Enhancing open communication in the process of conducting IFAE monitoring has a positive impact on concerned bodies’ course of action and decision-making capacity. It also stimulates LCs' effectiveness in the provision of educational opportunities for adult learners according to their needs. Eight facilitators and one expert (see Figure 2) portrayed the availability of poor communication among stakeholders (F5, 8, 9, 17, 24, 25, 31, 40, E2). From FGD with adult learners, it was frequently pronounced that learners at LCs are learning many learning contents selected from health, agriculture, civics, and others. Likewise, facilitators are drawn from such sectors. However, they are not well coordinated in their service delivery. Hence, developing a sense of working together must be at the center of this program (FGD1). This result tells the existence of reservation despite communication and sharing of diversified perspectives has the power of creating a common understanding and sense of ownership in monitoring.

3.3.2. Lack of Well-Suited Personnel

Qualified practitioners’ role is indispensable in the monitoring of educational programs when establishing a school-wide culture concerning assessment [28]. On the contrary, eight respondents (F2, 12, …, E1, S1, and E5) exposed an inadequate supply of qualified personnel who are responsible for pattern and provide feedback for IFAE implementation progress. Fortunately, there are more than nine higher learning institutions-universities in Ethiopia that started producing graduates of adult education and community development professionals in undergraduate and postgraduate programs. Researchers suggested that the public service in collaboration with MoE needs to put a new structure that absorbs this graduate which may be an input for both monitoring and successful realization of the IFAE program [43].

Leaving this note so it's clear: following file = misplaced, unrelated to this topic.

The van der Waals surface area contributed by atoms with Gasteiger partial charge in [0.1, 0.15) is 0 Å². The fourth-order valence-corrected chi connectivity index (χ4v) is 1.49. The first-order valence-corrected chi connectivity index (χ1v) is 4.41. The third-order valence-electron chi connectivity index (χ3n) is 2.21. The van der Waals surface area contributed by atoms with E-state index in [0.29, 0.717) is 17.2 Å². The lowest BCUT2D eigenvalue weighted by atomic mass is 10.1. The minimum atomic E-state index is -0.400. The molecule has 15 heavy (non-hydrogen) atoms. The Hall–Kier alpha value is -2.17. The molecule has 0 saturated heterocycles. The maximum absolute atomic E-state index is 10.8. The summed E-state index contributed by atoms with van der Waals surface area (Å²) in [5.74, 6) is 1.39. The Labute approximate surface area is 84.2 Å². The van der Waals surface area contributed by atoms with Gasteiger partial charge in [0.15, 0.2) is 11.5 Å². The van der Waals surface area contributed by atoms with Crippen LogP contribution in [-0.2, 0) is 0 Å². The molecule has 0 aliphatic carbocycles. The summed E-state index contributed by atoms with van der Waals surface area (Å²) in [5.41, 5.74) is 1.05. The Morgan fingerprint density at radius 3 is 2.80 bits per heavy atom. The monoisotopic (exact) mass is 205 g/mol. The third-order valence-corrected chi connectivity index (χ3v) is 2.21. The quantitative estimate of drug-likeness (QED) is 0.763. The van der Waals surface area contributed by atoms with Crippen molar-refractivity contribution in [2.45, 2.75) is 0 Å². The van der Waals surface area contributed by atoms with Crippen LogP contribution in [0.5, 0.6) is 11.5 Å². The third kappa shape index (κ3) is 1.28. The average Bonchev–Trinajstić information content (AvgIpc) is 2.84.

3.3.3. Inadequate Use of Monitoring Instruments and Irregular Supervision

Practitioners are required to develop and utilize the relevant instrument to collect the needed information about the issues to be monitored before starting their job. Even though there is a shortage of professionals in IFAE, three respondents stated that the available experts did not use adequate monitoring instruments (F35, 43, S3). Along with the widely supported amalgamation of monitoring practice that meets the needs of adult learners, it is essential to make it seasonal and regular. Nevertheless, twenty-nine respondents of the case study disclosed the presence of irregular inspection and supervision of the IFAE program (F1, 3, 4, …, F 44, S2, E3, 4, 5, and 6). This result is consistent with a previous study which was studied in eastern Ethiopia conducted by [43]. They revealed that absence of trained, reasonably paid, dedicated, and committed experts to manage and coordinate the programs made the expected technical support unseasonal and more complicated.